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I’m torn. I like classical books — I would list some names, but I also like to be liked, not discarded into irrelevance by the exhibition of insufferable pretentiousness. The opposite of a classic is an amateur collection of mixed-form creative works. Or, at least, they’re not the same. So, having read Mimicry 2, said collection “of poetry, fiction, nonfiction, comedy, music, art, photography and design by young New Zealand artists,” I will try hard to be insufferably even-handed in my review.
Every piece in this journal made me feel / think things. Therefore, I first conclude: this is art. This is not some rushed high school nonsense. Each piece was thoughtfully crafted and evocative, because they were personal — like the events of Jaws: The Revenge… “this time it’s personal”… you get it. Here’s the proof: Claudia Jardine’s poetic recollection of the time she was informed “your cervix is iron.” Or Mia Gaudin’s admission, remembered vividly in the beautiful Canadian wild, that her mother cried. Or Matafanua Tamatoa’s “brown hands working big machines,” and it’s sad and it’s family and it’s simple.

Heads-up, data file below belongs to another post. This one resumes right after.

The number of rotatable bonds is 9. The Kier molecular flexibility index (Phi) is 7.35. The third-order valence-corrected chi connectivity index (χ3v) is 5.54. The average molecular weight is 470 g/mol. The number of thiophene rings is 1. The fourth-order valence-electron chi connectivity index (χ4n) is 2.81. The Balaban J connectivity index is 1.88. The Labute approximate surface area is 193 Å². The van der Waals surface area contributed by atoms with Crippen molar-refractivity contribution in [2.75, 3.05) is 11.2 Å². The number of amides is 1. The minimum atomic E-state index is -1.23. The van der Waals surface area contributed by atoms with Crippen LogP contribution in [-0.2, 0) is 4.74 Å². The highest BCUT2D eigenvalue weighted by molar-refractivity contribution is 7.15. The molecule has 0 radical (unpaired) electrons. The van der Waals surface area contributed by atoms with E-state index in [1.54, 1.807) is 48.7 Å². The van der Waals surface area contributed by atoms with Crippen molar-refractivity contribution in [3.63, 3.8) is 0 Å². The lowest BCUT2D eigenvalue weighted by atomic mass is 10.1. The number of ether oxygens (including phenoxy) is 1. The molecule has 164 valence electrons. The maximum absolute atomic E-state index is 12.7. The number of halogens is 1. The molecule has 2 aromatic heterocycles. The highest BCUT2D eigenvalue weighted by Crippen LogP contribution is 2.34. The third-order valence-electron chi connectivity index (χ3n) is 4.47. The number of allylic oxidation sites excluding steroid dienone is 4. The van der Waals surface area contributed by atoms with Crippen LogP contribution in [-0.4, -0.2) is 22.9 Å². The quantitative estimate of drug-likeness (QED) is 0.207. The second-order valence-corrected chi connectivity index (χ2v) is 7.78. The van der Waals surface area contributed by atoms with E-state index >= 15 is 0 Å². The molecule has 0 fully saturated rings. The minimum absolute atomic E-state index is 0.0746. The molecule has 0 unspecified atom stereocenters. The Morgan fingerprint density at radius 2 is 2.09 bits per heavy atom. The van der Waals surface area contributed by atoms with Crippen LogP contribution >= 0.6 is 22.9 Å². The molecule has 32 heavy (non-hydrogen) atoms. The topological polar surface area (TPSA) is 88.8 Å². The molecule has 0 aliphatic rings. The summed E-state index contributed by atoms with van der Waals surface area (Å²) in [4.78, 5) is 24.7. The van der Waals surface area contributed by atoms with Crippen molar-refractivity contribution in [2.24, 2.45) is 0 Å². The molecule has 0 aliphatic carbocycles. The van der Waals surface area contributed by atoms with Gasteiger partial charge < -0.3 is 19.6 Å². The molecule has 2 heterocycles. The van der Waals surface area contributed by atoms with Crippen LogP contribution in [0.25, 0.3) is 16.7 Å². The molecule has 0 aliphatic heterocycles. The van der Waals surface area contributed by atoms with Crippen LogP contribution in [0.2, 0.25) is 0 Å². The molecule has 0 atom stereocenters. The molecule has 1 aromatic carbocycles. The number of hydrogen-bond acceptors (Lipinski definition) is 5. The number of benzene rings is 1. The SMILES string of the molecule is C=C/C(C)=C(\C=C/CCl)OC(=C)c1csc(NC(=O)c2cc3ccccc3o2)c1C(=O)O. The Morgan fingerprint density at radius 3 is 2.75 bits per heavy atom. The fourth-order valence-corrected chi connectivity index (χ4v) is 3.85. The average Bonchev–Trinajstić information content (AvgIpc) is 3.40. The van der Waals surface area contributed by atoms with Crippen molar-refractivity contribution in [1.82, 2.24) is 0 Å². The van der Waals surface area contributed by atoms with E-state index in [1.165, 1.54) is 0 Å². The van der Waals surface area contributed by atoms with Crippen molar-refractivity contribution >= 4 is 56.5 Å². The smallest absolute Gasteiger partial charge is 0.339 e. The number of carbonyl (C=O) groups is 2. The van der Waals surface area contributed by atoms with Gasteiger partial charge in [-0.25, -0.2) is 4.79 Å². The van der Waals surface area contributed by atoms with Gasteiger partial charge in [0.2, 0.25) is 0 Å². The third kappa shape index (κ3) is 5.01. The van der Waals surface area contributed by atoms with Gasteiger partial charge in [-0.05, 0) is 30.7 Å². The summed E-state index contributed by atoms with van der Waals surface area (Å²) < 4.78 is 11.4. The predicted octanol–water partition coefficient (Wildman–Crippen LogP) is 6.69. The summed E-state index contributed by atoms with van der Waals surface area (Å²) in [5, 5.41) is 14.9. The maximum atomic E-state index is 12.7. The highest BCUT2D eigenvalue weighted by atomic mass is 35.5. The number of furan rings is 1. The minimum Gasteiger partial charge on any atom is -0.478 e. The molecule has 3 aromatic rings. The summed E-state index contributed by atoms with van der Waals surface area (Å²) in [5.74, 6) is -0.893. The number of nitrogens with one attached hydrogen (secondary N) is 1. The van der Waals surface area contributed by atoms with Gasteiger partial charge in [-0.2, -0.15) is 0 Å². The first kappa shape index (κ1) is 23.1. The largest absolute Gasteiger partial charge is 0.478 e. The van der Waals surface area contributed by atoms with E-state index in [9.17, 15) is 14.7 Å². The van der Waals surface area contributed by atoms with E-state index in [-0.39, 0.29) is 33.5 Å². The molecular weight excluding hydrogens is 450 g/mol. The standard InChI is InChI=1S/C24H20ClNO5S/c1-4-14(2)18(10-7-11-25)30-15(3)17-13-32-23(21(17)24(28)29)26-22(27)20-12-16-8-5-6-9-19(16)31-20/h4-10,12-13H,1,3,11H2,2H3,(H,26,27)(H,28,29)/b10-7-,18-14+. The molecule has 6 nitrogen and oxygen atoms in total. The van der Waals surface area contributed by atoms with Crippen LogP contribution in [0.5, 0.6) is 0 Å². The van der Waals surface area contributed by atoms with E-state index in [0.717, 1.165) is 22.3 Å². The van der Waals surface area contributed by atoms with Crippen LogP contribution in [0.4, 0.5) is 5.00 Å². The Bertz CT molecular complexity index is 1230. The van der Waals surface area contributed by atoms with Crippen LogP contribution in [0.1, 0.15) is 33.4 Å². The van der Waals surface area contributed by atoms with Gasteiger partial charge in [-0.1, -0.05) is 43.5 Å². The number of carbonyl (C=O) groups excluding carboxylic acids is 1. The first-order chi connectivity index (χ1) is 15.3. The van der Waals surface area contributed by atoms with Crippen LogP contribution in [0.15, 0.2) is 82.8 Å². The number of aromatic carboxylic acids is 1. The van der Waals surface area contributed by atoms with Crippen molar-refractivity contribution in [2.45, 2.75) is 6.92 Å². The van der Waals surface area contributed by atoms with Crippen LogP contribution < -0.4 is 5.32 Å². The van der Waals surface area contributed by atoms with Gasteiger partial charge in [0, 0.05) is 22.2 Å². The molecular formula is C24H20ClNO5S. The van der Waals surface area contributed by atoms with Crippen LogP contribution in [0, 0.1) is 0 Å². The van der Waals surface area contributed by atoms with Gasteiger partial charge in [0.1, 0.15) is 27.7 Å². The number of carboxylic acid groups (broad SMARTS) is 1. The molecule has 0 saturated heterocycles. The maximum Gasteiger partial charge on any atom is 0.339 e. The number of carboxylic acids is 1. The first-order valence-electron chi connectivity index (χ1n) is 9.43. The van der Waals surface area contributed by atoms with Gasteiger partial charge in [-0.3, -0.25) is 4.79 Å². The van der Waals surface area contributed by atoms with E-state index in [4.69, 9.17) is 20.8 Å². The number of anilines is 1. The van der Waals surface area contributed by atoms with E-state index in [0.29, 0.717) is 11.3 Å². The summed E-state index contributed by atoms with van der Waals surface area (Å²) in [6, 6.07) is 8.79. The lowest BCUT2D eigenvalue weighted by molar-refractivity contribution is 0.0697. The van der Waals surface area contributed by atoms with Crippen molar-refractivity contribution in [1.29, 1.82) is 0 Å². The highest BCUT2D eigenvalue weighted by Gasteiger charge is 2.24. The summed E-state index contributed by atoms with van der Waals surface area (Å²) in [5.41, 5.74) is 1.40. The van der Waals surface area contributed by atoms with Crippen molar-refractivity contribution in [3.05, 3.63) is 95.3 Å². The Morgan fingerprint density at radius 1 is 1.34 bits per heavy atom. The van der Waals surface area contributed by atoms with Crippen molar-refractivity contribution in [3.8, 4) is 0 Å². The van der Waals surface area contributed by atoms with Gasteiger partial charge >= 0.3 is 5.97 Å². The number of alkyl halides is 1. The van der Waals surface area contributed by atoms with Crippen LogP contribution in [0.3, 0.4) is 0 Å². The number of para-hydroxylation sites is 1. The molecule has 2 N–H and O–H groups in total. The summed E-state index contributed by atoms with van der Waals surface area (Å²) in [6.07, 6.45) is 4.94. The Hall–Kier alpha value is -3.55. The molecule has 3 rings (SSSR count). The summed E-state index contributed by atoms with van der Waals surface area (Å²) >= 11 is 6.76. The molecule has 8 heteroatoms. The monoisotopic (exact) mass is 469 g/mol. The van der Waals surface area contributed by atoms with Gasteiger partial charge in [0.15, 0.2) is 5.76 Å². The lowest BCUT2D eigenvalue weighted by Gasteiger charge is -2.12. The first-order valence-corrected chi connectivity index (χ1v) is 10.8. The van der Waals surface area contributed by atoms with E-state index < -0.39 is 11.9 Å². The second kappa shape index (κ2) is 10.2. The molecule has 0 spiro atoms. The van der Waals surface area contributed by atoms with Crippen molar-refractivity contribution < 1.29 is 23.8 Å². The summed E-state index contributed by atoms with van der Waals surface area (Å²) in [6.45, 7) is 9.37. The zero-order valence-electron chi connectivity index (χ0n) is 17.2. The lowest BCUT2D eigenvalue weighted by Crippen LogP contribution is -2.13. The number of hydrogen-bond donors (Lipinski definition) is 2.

But the key point is that, despite the risks inherent in a journal like this — the self-conscious over-writing; the adjectives as far as the bright, clear, sea-green eye can see; the insanely popular use of Second Person (stop it… looking at you, hipsters); the free form structure that you can’t be sure is knowingly breaking the rules, or not knowing the rules to begin with; the inevitable inconclusiveness of liberal writing — I still saw moments of pure, perfect talent that gave it all meaning. Like Mikee Sto Domingo’s line: “For a moment, as she tucked a lock of her burgundy hair behind an ear to reveal the round slope of her jaw, I felt that she was pretty.” Now, I’m just an amateur reviewer, too. But that line caught hold of something. To everybody: write, and continue to write. And read this collection, if you have time on top of the seventeen textbooks you have to read by next week for a class whose summary online you didn’t “fully get.”
There will be a reading of Mimicry 2 on Friday, March 17, at 12.30pm at VicBooks.